General aviation flights will continue from Key West and the Florida Keys Marathon International Airport until conditions become unsafe to operate. However international general aviation flights will end Wednesday afternoon, when U.S. Customs and Border Protection ceases operations.

Updated 7:50 a.m.: President Donald Trump says his administration is closely watching Hurricane Irma.

On Twitter Wednesday morning, Trump says his “team, which has done, and is doing, such a good job in Texas, is already in Florida.” He adds: “No rest for the weary!”

In a subsequent statement on Twitter, Trump says “Hurricane looks like largest ever recorded in the Atlantic!”

Hurricane Irma is the most powerful Atlantic Ocean hurricane in recorded history. It made its first landfall in the islands of the northeast Caribbean early Wednesday.

It’s on a path toward Puerto Rico, the Dominican Republic, Haiti and Cuba before possibly heading for Florida over the weekend.

Trump has declared emergencies in Florida, Puerto Rico and the U.S. Virgin Islands.

Vehicles line up to get fuel at a Tom Thumb gas station in Shalimar, Fla., Tuesday, Sept. 5, 2017, ahead of a possible strike by Hurricane Irma.

Updated 7:10 a.m.: Expect to wait in line for gasoline in South Florida — if you can find a station that still has gas.

Lines stretched around 50 cars deep at a gas station in Cooper City, which is southwest of Fort Lauderdale, by 5:30 a.m. Wednesday. The station had been out of fuel on Tuesday night, but received an overnight delivery.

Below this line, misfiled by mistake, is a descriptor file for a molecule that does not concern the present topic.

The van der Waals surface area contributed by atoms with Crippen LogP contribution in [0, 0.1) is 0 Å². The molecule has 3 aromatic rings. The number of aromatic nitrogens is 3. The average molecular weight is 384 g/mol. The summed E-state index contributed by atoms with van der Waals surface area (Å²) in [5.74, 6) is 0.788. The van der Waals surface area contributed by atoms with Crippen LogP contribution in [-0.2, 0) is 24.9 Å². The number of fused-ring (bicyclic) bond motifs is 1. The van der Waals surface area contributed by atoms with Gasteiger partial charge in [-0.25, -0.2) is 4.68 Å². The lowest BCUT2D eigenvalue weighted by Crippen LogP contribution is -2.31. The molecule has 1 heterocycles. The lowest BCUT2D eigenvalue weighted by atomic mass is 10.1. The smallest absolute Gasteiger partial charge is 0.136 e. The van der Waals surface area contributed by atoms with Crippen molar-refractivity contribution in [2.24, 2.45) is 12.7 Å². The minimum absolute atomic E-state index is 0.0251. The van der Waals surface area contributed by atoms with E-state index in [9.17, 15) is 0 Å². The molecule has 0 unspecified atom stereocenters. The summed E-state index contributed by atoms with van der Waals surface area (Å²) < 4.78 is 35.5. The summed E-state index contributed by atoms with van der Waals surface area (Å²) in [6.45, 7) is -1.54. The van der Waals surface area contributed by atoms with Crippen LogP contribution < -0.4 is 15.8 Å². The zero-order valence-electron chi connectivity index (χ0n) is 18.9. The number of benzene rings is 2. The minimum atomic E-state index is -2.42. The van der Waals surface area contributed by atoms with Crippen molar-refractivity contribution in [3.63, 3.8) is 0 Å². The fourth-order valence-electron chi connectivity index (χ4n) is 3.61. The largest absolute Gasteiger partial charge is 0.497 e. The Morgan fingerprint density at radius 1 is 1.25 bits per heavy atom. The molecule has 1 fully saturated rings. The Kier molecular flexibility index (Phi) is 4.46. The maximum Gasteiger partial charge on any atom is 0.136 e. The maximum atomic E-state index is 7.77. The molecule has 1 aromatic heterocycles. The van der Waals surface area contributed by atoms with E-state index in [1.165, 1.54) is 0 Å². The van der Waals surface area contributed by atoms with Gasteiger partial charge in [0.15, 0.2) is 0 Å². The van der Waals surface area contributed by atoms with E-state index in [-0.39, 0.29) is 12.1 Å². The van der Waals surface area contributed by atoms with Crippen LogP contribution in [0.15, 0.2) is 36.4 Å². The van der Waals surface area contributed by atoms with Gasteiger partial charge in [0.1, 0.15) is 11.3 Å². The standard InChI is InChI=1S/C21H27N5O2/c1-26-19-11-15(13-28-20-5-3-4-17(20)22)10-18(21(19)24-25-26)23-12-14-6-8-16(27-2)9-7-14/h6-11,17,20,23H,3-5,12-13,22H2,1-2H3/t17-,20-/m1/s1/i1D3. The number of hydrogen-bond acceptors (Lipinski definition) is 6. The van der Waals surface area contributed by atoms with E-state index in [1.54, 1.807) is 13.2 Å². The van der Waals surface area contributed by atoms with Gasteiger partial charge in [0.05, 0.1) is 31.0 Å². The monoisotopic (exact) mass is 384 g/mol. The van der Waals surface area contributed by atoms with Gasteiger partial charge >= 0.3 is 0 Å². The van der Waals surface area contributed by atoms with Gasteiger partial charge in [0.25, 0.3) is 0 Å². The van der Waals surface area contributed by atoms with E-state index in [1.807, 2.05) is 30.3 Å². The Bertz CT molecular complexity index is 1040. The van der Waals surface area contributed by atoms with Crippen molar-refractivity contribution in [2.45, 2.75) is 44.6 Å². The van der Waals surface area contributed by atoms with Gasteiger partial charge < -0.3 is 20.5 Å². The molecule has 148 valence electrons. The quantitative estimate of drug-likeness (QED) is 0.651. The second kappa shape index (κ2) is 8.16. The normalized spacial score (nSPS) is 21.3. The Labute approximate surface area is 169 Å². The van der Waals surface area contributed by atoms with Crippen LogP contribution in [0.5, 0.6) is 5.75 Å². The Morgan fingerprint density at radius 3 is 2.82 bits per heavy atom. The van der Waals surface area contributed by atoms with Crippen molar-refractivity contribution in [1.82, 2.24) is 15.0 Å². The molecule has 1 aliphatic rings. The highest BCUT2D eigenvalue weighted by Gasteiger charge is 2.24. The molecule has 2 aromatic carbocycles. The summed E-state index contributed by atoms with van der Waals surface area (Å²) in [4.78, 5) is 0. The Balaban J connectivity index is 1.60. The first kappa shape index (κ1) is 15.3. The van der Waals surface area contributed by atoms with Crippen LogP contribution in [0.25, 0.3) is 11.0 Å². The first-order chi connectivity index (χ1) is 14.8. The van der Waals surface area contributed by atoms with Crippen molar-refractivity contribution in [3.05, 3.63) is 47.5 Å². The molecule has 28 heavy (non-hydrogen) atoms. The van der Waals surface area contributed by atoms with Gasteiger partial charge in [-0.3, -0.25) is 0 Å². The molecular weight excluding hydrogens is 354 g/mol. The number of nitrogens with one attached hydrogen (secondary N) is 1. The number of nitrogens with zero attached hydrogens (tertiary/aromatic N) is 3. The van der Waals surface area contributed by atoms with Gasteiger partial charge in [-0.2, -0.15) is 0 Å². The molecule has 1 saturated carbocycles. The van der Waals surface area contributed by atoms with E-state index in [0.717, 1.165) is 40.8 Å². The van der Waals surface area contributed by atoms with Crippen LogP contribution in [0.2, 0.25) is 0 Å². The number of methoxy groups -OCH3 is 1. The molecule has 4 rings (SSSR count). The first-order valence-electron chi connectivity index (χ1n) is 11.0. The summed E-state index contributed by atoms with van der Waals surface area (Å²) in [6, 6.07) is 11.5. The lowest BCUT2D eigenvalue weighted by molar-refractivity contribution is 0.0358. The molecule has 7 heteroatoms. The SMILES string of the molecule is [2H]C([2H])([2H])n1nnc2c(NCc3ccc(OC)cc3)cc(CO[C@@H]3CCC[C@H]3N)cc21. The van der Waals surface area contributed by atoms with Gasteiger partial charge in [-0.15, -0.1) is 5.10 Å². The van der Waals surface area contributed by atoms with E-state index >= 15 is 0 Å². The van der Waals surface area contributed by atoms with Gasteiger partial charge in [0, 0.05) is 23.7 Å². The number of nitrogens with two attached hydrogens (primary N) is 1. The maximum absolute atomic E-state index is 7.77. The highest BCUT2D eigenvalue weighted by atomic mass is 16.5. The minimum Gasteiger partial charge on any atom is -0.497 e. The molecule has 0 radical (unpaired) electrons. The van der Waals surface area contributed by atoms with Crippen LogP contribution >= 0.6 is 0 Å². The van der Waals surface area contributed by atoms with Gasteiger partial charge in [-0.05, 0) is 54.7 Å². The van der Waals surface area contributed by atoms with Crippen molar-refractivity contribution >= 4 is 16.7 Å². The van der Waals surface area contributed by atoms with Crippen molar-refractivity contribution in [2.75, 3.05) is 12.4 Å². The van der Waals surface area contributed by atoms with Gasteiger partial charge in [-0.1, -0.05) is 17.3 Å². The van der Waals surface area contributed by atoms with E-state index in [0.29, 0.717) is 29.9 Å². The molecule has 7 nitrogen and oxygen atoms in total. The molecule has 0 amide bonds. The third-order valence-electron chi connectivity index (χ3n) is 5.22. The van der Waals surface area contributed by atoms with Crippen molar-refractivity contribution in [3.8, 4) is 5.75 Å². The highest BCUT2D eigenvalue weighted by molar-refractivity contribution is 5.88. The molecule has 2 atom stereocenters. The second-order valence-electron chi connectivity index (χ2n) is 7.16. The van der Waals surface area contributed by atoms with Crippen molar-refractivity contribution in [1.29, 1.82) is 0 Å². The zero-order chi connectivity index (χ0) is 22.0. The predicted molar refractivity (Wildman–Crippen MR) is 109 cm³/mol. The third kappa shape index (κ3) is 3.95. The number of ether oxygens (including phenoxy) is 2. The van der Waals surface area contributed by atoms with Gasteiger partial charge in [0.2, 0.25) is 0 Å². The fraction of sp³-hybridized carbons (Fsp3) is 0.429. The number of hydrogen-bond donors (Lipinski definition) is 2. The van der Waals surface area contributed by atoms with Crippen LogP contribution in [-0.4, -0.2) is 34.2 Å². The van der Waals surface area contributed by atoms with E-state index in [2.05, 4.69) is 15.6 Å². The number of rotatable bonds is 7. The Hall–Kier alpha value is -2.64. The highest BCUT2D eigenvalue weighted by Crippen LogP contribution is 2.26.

Workers at a station in Doral, near Miami, put yellow caution tape around pumps Wednesday morning after running out of gasoline. Local news outlets reported both long lines and stations that had no gas across South Florida.

Motorists head north on US Route 1 as Hurricane Irma moves its path in the northeast Caribbean, Tuesday, Sept. 5, 2017, in Key Largo, Fla. Wielding the most powerful winds ever recorded for a storm in the Atlantic Ocean, Hurricane Irma bore down Tuesday on the Leeward Islands of the northeast Caribbean on a forecast path that could take it toward Florida over the weekend.

Updated 3:20 a.m.: Officials in the island chain south of the Florida mainland are expected to announce evacuations as Hurricane Irma moves west through the Caribbean toward the state.

Officials in the Florida Keys say they expect to announce a mandatory evacuation for visitors starting Wednesday and for residents starting Thursday.

The Category 5 hurricane is expected to reach Florida by the weekend. On Wednesday morning it was about 40 miles (65 kilometers) north of Antigua.

People in South Florida raided store shelves, buying up water and other hurricane supplies. Long lines formed at gas stations and people pulled shutters out of storage and put up plywood to protect their homes and businesses.